Deliveroo riders will be trained to spot signs of child abuse in the latest measure to help identify those at risk who may be hidden due to the coronavirus lockdown.
The NSPCC will provide training for hundreds of riders to help them recognise children at risk of abuse and neglect.
As they deliver takeaway meals straight to people’s homes they are ‘well-placed to spot any emerging safeguarding concerns’, the child protection charity said.
They will also be able to order a sticker to display the NSPCC helpline number on their bags so any adult with concerns knows how to get in contact.
Calls to child abuse helplines have rocketed since the lockdown period began, with risk levels increasing due to the vast amounts of time spent in the family home.
Reports from adults concerned about child abuse have increased by almost a fifth during the lockdown, the NSPCC said.
Its helpline received 2,216 calls about children facing neglect, physical and emotional abuse in the first four weeks of the lockdown.
The idea of Deliveroo getting involved was prompted when a rider contacted the NSPCC earlier this year after becoming worried about a child’s welfare, which led to action being taken.
Peter Wanless, NSPCC chief executive, said: ‘It is essential that we all play our role in helping to keep children and young people safe.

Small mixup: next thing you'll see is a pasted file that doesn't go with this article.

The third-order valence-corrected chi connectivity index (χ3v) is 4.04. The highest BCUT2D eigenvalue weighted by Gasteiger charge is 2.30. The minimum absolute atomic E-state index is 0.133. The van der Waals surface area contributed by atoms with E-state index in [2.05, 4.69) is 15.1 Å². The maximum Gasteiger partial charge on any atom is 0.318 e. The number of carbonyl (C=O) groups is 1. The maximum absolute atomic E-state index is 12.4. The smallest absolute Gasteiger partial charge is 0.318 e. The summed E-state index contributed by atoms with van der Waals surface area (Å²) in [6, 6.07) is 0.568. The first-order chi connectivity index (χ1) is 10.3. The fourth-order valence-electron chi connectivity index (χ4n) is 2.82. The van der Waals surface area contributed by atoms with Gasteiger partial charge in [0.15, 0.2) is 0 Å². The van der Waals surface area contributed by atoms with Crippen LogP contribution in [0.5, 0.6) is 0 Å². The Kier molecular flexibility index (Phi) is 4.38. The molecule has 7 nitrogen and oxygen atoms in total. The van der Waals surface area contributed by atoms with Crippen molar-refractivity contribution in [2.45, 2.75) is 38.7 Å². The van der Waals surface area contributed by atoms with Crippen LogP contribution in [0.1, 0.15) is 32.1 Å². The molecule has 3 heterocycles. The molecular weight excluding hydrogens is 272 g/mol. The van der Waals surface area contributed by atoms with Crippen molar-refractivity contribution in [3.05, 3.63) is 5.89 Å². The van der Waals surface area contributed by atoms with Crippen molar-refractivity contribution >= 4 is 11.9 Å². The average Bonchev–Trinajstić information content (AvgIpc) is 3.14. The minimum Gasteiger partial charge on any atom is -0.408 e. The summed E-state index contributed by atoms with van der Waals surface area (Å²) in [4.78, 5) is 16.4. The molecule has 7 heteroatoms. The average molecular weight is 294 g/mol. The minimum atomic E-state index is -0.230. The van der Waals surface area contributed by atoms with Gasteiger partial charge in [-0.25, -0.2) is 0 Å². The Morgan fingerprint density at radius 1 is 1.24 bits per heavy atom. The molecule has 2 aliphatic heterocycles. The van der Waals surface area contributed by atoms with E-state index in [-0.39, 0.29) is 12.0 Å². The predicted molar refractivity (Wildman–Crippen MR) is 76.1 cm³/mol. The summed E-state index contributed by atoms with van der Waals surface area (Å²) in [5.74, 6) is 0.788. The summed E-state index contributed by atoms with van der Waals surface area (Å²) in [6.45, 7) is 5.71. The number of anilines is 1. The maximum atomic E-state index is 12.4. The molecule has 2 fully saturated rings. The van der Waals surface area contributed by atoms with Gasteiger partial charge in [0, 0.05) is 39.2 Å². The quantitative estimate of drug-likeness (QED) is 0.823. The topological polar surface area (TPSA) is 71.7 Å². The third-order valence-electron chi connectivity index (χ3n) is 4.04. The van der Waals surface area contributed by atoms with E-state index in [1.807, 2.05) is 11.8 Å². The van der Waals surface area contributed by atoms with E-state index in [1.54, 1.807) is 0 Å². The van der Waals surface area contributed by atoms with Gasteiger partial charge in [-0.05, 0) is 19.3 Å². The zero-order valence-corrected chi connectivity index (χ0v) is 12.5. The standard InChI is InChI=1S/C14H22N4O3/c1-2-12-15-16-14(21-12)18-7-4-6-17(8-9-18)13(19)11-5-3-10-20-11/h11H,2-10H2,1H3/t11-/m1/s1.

‘Riders and other workers visiting people’s home during the pandemic have the unique opportunity to see or hear things that others may not. Therefore, it is important that they feel confident in knowing what to do if they are concerned about a child.
‘It’s fantastic of Deliveroo to take this positive step with us – together we believe everyone can play a part in keeping children safe.’
Will Shu, Deliveroo chief executive, said: ‘We are so proud of the vital role Deliveroo riders are carrying out during the Covid-19 crisis.
‘As key workers, riders are at the heart of local communities and will be able to play an important role to help keep children safe.’
Risks to children may have intensified during the pandemic because of an increase in stress among parents or caregivers, increased vulnerability of children to certain types of abuse, such as online abuse, and a reduction in normal protective services, the NSPCC said.
In May, it surveyed 2,061 adults in Britain and found that over a quarter (26%) were not confident they would know where to seek help if they thought a child or young person was being abused or neglected.
The charity has temporarily made the It’s Your Call course free during the pandemic, and has seen its helpline contacted more than 10,000 times with concerns for a child’s welfare.
Deliveroo riders will also deliver hundreds of free meals to NSPCC helpline staff in Belfast and Salford to thank them for keeping children safe during the pandemic.